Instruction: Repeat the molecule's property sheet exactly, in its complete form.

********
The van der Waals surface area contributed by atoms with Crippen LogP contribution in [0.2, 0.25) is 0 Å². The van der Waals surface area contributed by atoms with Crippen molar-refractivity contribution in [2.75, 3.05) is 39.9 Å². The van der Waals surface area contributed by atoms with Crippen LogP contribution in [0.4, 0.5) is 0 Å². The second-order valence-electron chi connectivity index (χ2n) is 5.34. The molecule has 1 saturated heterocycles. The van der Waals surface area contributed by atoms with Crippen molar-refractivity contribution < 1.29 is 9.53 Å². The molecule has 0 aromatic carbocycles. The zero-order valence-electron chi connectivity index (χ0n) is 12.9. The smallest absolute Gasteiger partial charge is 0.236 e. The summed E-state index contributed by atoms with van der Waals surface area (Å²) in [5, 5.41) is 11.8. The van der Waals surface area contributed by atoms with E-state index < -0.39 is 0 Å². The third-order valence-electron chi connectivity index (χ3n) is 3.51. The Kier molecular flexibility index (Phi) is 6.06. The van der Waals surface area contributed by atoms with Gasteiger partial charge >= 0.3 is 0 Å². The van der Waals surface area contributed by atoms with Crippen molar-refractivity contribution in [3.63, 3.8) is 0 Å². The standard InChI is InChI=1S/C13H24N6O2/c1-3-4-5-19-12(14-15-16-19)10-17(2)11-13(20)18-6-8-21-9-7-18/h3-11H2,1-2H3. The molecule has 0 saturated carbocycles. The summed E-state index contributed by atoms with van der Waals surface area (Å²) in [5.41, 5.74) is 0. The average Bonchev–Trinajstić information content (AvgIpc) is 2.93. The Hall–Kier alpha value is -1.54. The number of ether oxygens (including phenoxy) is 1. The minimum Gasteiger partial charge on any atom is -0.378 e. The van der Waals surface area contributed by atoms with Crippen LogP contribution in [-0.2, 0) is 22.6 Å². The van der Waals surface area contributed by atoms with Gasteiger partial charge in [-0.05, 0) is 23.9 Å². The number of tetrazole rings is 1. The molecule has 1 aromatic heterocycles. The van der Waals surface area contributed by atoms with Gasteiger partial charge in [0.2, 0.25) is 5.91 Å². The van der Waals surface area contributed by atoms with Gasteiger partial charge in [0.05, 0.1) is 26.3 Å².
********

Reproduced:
The van der Waals surface area contributed by atoms with Crippen LogP contribution in [0.2, 0.25) is 0 Å². The van der Waals surface area contributed by atoms with Crippen molar-refractivity contribution in [2.75, 3.05) is 39.9 Å². The van der Waals surface area contributed by atoms with Crippen LogP contribution in [0.4, 0.5) is 0 Å². The second-order valence-electron chi connectivity index (χ2n) is 5.34. The molecule has 1 saturated heterocycles. The van der Waals surface area contributed by atoms with Crippen molar-refractivity contribution < 1.29 is 9.53 Å². The molecule has 0 aromatic carbocycles. The zero-order valence-electron chi connectivity index (χ0n) is 12.9. The smallest absolute Gasteiger partial charge is 0.236 e. The summed E-state index contributed by atoms with van der Waals surface area (Å²) in [5, 5.41) is 11.8. The van der Waals surface area contributed by atoms with E-state index < -0.39 is 0 Å². The third-order valence-electron chi connectivity index (χ3n) is 3.51. The Kier molecular flexibility index (Phi) is 6.06. The van der Waals surface area contributed by atoms with Gasteiger partial charge >= 0.3 is 0 Å². The van der Waals surface area contributed by atoms with Crippen molar-refractivity contribution in [3.63, 3.8) is 0 Å². The standard InChI is InChI=1S/C13H24N6O2/c1-3-4-5-19-12(14-15-16-19)10-17(2)11-13(20)18-6-8-21-9-7-18/h3-11H2,1-2H3. The molecule has 0 saturated carbocycles. The summed E-state index contributed by atoms with van der Waals surface area (Å²) in [5.41, 5.74) is 0. The average Bonchev–Trinajstić information content (AvgIpc) is 2.93. The Hall–Kier alpha value is -1.54. The number of ether oxygens (including phenoxy) is 1. The minimum Gasteiger partial charge on any atom is -0.378 e. The van der Waals surface area contributed by atoms with Crippen LogP contribution in [-0.2, 0) is 22.6 Å². The van der Waals surface area contributed by atoms with Gasteiger partial charge in [-0.05, 0) is 23.9 Å². The number of tetrazole rings is 1. The molecule has 1 aromatic heterocycles. The van der Waals surface area contributed by atoms with Gasteiger partial charge in [0.2, 0.25) is 5.91 Å². The van der Waals surface area contributed by atoms with Gasteiger partial charge in [0.05, 0.1) is 26.3 Å².